Boaventura, São Vicente

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Boa Ventura
Civil Parish
Boaventura, São Vicente.jpg
The deep valley walls of the Ribeira da Boaventura
Official name: Freguesia da Boaventura
Name origin: Portuguese for good fortune
Country  Portugal
Autonomous Region  Madeira
Island Madeira
Municipality São Vicente
Localities Fajã do Penedo, Falca de Baixo, Falca de Cima, Santa Quitéira, Sant’Ana, São Cristivão
River Ribeira da Boaventura
Center Boaventura
 - elevation 330 m (1,083 ft)
 - coordinates 32°47′31″N 16°58′23″W / 32.79194°N 16.97306°W / 32.79194; -16.97306Coordinates: 32°47′31″N 16°58′23″W / 32.79194°N 16.97306°W / 32.79194; -16.97306
Lowest point
 - elevation 0 m (0 ft)
Area 25.30 km2 (10 sq mi)
Population 1,221 (2011)
Density 48/km2 (124/sq mi)
Settlement 4 February 1733
 - Parish 18 November 1836
 - Civil Parish c. 1836
LAU Junta Freguesia
 - location Sítio da Igreja
President Junta Ivo Vicente Neves
Timezone WET (UTC0)
 - summer (DST) WEST (UTC+1)
Postal Zone 9240-028
Area Code & Prefix (+351) 291 XX XX XX
Boaventura, São Vicente is located in Madeira
Boaventura, São Vicente
Location of the parish seat of Boaventura in the municipality of São Vicente, island of Madeira
Wikimedia Commons: Boaventura

Boaventura (Portuguese for Bonaventure) is a civil parish in the municipality of São Vicente in the Portuguese island of Madeira. The population in 2011 was 1,221,[1] in an area of 25.30 km².[2]


The valley wall that surrounds the parish of Boaventura

Boaventura was a recent settlement, on the road between the southern part of Madeira and Curral das Freiras; the oldest settler was Pedro Gomes Galdo in this location, acquiring lands and establishing a chapel to São Cristóvão (the place that still retains that name). From the Elucidário Madeirense, it is unclear as to the origins of the local toponymy (which is even absent from the parochial archive), in addition to the variation that exists: Boaventura or Boa Ventura. It is assumed that the first form is the much older designation, more common and the standard illiteration. By conjecture, it has been assumed that the name originate from a place on the continent, from the original settlers, although there exists no place in continental Portugal that uses the same name. Alberto Artur Sarmento, in Freguesias da Madeira, believes that the name came from the first settler, whose name was likely Boaventura. Regardless, the fact is that the name appears just before the middle of the 16th century, preceding the establishment of the ecclesiastical parish.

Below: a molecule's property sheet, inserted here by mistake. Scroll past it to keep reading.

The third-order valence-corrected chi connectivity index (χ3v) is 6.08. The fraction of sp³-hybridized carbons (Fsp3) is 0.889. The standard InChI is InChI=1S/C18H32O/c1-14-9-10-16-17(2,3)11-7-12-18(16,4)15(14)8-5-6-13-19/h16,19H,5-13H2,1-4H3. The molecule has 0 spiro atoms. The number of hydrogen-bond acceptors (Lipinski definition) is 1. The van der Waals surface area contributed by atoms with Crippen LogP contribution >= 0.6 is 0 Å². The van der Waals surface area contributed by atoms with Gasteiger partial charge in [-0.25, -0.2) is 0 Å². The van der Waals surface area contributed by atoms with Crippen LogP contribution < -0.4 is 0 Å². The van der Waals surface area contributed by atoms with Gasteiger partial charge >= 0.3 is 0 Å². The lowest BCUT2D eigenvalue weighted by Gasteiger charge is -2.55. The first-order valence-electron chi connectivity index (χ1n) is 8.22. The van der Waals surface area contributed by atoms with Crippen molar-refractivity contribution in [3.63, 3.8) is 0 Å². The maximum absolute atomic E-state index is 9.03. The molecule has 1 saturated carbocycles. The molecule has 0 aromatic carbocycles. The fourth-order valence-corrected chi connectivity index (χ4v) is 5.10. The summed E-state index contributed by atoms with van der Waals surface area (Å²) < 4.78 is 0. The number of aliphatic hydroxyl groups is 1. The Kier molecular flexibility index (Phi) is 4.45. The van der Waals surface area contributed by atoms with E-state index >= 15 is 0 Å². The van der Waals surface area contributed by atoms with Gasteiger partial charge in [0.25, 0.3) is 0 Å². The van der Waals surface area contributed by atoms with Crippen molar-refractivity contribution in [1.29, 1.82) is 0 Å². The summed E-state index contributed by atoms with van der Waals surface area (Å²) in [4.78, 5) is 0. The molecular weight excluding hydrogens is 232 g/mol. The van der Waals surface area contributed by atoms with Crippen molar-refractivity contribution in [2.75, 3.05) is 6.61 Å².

King John V of Portugal, by regal edict on 4 February 1733, authorized the creation of the ecclesiastical parish, while ignoring the its jurisdiction and attributions. It was not until 18 November 1836, António Alfredo de Santa Catarina Braga, governor of the bishop and vicar, issued a charter that formally elevated the clergy to ecclesiastical parish, removing it totally from the jursidaiction of the parish of Ponta Delgada. The seat of this parish was the Chapel of Santa Quitéria, constructed in the place of Serrão in 1731 (and later constructed in 1835).

The lands of this parish belonged, for three centuries, to the civil parish of Ponta Delgada, only becoming independent in 1836. For a long time the lands were the domain of the hereditary estates of the Serrão and Silveira families, and more recently the Curado de Vasconcelos and Licio de Lagos.

In addition to the Chapel of Santa Quitéira, there already existed hermitages in São Cristóvão and Sant’Ana, and they were joined in 1918 by a chapel in the site of Fajã do Penedo, dedicated to the Coração Imaculado de Maria (Immculate Heart of Mary).


View of Boaventura

Located 9.5 kilometres east of the municipal seat (São Vicente), Boaventura is surrounded by the parishes of Arco de São Jorge, Ponta Delgada, São Vicente and Curral das Freiras, connected by the regional road that provides access to the western part of the island.

The civil parish is crossed by the Levada da Achada Grande, Levada Grande, Levada das Faias, Levada da Achada, Levada dos Alves and Levada do Pastel, as well as the Levada da Achada (or Levada do Serrão), all of which have their origin in the Ribeira dos Moinhos.

A short distance from the coast are two islets, referred to as Ilhéu Porco and Ilhéu Vermelho, opposite the Ilhéu Preto (another islet) that fronts a steep vertical cliff.

The rugged escarpments divide the isolated settlements, such as Falca de Cima and Falca de Baixo, and it is served by a small port, at the mouth of the Ribeira da Boaventura, with its origin in the Serra das Torrinhas.


In the locality of São Cristóvão there is a small roof-tile factory, utilizing the a dense clay, that is encountered in the region, and resistant to saltwater damage.


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